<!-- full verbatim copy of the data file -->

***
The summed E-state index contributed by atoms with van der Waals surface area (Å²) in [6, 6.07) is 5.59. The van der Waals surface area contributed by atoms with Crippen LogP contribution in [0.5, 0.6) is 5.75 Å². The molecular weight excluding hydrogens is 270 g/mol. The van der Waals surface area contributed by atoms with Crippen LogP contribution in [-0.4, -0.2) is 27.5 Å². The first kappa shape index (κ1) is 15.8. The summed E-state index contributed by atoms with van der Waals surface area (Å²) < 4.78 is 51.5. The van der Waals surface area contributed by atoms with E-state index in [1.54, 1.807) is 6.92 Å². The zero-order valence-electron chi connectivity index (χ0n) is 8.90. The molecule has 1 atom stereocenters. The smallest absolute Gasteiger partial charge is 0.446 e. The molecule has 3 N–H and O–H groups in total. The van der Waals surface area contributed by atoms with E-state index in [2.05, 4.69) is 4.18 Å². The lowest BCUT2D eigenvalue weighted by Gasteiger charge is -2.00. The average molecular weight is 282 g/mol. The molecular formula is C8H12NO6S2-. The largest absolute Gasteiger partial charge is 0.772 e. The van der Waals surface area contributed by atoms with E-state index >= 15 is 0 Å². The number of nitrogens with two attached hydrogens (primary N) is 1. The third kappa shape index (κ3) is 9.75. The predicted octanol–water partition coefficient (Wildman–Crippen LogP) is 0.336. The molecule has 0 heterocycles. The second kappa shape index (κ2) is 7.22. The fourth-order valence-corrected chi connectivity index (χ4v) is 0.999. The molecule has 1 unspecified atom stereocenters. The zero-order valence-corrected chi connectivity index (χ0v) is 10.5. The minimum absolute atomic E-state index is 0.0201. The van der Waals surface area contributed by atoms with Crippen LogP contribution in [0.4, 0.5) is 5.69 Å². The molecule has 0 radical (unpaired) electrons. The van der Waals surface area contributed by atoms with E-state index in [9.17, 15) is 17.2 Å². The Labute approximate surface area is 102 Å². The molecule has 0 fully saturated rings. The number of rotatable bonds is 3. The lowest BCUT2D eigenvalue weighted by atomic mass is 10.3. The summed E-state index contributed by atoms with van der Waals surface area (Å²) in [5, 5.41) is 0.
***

The summed E-state index contributed by atoms with van der Waals surface area (Å²) in [6, 6.07) is 5.59. The van der Waals surface area contributed by atoms with Crippen LogP contribution in [0.5, 0.6) is 5.75 Å². The molecular weight excluding hydrogens is 270 g/mol. The van der Waals surface area contributed by atoms with Crippen LogP contribution in [-0.4, -0.2) is 27.5 Å². The first kappa shape index (κ1) is 15.8. The summed E-state index contributed by atoms with van der Waals surface area (Å²) < 4.78 is 51.5. The van der Waals surface area contributed by atoms with E-state index in [1.54, 1.807) is 6.92 Å². The zero-order valence-electron chi connectivity index (χ0n) is 8.90. The molecule has 1 atom stereocenters. The smallest absolute Gasteiger partial charge is 0.446 e. The molecule has 3 N–H and O–H groups in total. The van der Waals surface area contributed by atoms with E-state index in [2.05, 4.69) is 4.18 Å². The lowest BCUT2D eigenvalue weighted by Gasteiger charge is -2.00. The average molecular weight is 282 g/mol. The molecular formula is C8H12NO6S2-. The largest absolute Gasteiger partial charge is 0.772 e. The van der Waals surface area contributed by atoms with E-state index >= 15 is 0 Å². The number of nitrogens with two attached hydrogens (primary N) is 1. The third kappa shape index (κ3) is 9.75. The predicted octanol–water partition coefficient (Wildman–Crippen LogP) is 0.336. The molecule has 0 heterocycles. The second kappa shape index (κ2) is 7.22. The fourth-order valence-corrected chi connectivity index (χ4v) is 0.999. The molecule has 1 unspecified atom stereocenters. The zero-order valence-corrected chi connectivity index (χ0v) is 10.5. The minimum absolute atomic E-state index is 0.0201. The van der Waals surface area contributed by atoms with Crippen LogP contribution in [0.4, 0.5) is 5.69 Å². The molecule has 0 radical (unpaired) electrons. The van der Waals surface area contributed by atoms with E-state index in [9.17, 15) is 17.2 Å². The Labute approximate surface area is 102 Å². The molecule has 0 fully saturated rings. The number of rotatable bonds is 3. The lowest BCUT2D eigenvalue weighted by atomic mass is 10.3. The summed E-state index contributed by atoms with van der Waals surface area (Å²) in [5, 5.41) is 0.